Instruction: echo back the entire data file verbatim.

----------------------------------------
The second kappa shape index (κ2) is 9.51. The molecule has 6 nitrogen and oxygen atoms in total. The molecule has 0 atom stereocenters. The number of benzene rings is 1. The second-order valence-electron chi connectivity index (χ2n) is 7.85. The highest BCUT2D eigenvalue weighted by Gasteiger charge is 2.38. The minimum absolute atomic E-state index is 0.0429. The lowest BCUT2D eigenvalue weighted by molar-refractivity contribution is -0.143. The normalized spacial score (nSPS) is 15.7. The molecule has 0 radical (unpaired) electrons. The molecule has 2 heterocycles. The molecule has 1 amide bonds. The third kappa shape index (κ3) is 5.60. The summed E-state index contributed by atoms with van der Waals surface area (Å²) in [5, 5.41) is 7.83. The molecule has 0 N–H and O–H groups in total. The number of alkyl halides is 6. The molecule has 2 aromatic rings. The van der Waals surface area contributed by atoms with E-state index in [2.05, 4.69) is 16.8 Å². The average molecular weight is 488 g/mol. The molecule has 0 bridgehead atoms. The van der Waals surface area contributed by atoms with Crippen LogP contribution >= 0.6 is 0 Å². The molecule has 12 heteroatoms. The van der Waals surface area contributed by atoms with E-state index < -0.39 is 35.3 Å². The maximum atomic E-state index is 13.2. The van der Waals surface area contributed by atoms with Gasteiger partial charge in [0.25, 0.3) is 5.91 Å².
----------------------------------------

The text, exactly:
The second kappa shape index (κ2) is 9.51. The molecule has 6 nitrogen and oxygen atoms in total. The molecule has 0 atom stereocenters. The number of benzene rings is 1. The second-order valence-electron chi connectivity index (χ2n) is 7.85. The highest BCUT2D eigenvalue weighted by Gasteiger charge is 2.38. The minimum absolute atomic E-state index is 0.0429. The lowest BCUT2D eigenvalue weighted by molar-refractivity contribution is -0.143. The normalized spacial score (nSPS) is 15.7. The molecule has 0 radical (unpaired) electrons. The molecule has 2 heterocycles. The molecule has 1 amide bonds. The third kappa shape index (κ3) is 5.60. The summed E-state index contributed by atoms with van der Waals surface area (Å²) in [5, 5.41) is 7.83. The molecule has 0 N–H and O–H groups in total. The number of alkyl halides is 6. The molecule has 2 aromatic rings. The van der Waals surface area contributed by atoms with E-state index in [2.05, 4.69) is 16.8 Å². The average molecular weight is 488 g/mol. The molecule has 0 bridgehead atoms. The van der Waals surface area contributed by atoms with Crippen LogP contribution >= 0.6 is 0 Å². The molecule has 12 heteroatoms. The van der Waals surface area contributed by atoms with E-state index < -0.39 is 35.3 Å². The maximum atomic E-state index is 13.2. The van der Waals surface area contributed by atoms with Gasteiger partial charge in [0.25, 0.3) is 5.91 Å².